XXII. RESCUE OF THE HERO FROM PURSUIT: 

rescue


1. He is carried away through the air (sometimes he is saved by lightning-fast fleeing). The hero flies away on a horse, on geese.


2. The hero flees, placing obstacles in the path of his pursuer. He throws a brush, a comb, a towel. They turn into mountains, forests, lakes. Similarly, (Mountain-Turner) and (OakTurner) tear up mountains and oak trees, placing them in the path of the she-dragon.


3. The hero, while in flight, changes into objects which make him unrecognizable. A princess turns herself and the prince into a well and dipper, a church and priest.


4. The hero hides himself during his flight. A river, an apple tree, and a stove hide a maiden. 


5. The hero is hidden by blacksmiths. A she dragon demands the guilty person. Ivan has hidden with blacksmiths, and they seize the dragon by the tongue and beat her with their hammers. Devils are placed in a knapsack by a soldier, are carried to a smithy and beaten with heavy hammers. 


6. The hero saves himself while in flight by means of rapid transformations into animals, stones, etc. The hero flees in the form of a horse, a ring, a seed, a falcon. The actual transformation is essential to this form. Flight may sometimes be omitted; such forms may be considered as a special subclass. A maiden is killed and a garden springs forth from her remains. The garden is cut down, it turns to stone, etc. 


7. He avoids the temptations of transformed she-dragons. Ivan hacks at the garden, the well, and so forth; blood flows from them. 


8. He does not allow himself to be devoured. Ivan jumps his horse over the she-dragon's jaws. He recognizes the lioness as the she-dragon and kills her. 


9. He is saved from an attempt on his life. Animals extract the dead tooth from his head in the nick of time.


10. He jumps to another tree.


**A great many tales end on the note of rescue from pursuit. The hero arrives home and then, if he has obtained a girl, marries her, etc. Nevertheless, this is far from always being the case. A tale may have another misfortune in store for the hero: a villain may appear once again, may seize whatever Ivan has obtained, may kill Ivan, etc. In a word, an initial villainy is repeated, sometimes in the same forms as in the beginning, and sometimes in other forms which are new for a given tale. With this a new story commences. There are no specific forms of repeated villainies (i.e., we again have abduction, enchantment, murder, etc.), but there are specific villains connected with the new misfortune. They are Ivan's elder brothers. Shortly after his arrival home they steal his prize and sometimes kill even him; if they permit him to remain alive then, in order to instigate a new search, it is necessary once more to place a great spatial barrier between the hero and the object being sought. This is accomplished by their throwing him into a chasm (into a pit, a subterranean kingdom, or sometimes into the sea), into which he may sometimes fall for three whole days. Then everything begins anew: i.e., again an accidental meeting with a donor; a successfully completed ordeal or service rendered, etc.; a receipt of a magical agent and its employment to return the hero home to his own kingdom. From this moment on the development is different from that in the beginning of the tale; we shall consider it below.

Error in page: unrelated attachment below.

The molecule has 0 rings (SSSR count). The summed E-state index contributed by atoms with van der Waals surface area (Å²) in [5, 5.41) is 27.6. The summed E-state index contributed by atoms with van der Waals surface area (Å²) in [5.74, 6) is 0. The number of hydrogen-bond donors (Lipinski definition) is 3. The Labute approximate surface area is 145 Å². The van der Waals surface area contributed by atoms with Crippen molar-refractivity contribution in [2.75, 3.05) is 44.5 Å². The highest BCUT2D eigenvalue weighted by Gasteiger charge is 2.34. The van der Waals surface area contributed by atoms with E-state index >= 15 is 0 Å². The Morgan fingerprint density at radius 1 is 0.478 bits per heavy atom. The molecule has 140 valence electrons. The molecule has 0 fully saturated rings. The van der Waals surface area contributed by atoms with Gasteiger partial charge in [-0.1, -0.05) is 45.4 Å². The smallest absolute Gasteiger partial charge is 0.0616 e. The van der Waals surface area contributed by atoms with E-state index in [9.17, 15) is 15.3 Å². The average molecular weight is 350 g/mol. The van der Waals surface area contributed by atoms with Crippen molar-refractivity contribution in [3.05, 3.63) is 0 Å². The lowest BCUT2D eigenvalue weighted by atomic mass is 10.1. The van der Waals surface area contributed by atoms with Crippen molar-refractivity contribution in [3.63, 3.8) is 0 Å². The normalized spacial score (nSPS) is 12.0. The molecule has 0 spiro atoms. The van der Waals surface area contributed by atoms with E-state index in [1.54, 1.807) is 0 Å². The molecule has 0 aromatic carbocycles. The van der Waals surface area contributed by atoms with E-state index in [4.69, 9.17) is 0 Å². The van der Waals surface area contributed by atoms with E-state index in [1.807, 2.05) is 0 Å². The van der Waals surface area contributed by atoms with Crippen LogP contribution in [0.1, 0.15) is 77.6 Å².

**This phenomenon attests to the fact that many tales are composed of two series of functions which may be labeled "moves." A new villainous act creates a new "move," and in this manner, sometimes a whole series of tales combine into a single tale. Nevertheless, the process of development which will be described below does constitute the continuation of a given tale, although it also creates a new move. In connection with this, one must eventually ask how to distinguish the number of tales in each text.